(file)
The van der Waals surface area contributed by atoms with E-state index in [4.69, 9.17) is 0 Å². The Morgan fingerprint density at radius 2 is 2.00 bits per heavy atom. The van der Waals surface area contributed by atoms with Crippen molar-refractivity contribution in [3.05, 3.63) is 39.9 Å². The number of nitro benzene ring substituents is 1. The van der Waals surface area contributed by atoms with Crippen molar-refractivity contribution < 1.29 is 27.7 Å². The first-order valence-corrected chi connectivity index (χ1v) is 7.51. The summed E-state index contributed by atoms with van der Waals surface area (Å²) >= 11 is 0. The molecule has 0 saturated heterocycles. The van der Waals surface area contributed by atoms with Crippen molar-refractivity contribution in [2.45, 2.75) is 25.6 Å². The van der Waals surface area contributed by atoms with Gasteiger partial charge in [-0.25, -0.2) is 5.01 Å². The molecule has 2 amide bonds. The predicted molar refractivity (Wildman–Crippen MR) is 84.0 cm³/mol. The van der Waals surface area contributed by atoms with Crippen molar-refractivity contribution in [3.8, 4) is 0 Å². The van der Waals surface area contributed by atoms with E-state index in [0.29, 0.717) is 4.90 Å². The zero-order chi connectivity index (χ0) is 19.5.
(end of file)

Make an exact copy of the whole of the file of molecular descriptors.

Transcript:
The van der Waals surface area contributed by atoms with E-state index in [4.69, 9.17) is 0 Å². The Morgan fingerprint density at radius 2 is 2.00 bits per heavy atom. The van der Waals surface area contributed by atoms with Crippen molar-refractivity contribution in [3.05, 3.63) is 39.9 Å². The number of nitro benzene ring substituents is 1. The van der Waals surface area contributed by atoms with Crippen molar-refractivity contribution < 1.29 is 27.7 Å². The first-order valence-corrected chi connectivity index (χ1v) is 7.51. The summed E-state index contributed by atoms with van der Waals surface area (Å²) >= 11 is 0. The molecule has 0 saturated heterocycles. The van der Waals surface area contributed by atoms with Crippen molar-refractivity contribution in [2.45, 2.75) is 25.6 Å². The van der Waals surface area contributed by atoms with Gasteiger partial charge in [-0.25, -0.2) is 5.01 Å². The molecule has 2 amide bonds. The predicted molar refractivity (Wildman–Crippen MR) is 84.0 cm³/mol. The van der Waals surface area contributed by atoms with Crippen molar-refractivity contribution in [3.8, 4) is 0 Å². The van der Waals surface area contributed by atoms with E-state index in [0.29, 0.717) is 4.90 Å². The zero-order chi connectivity index (χ0) is 19.5.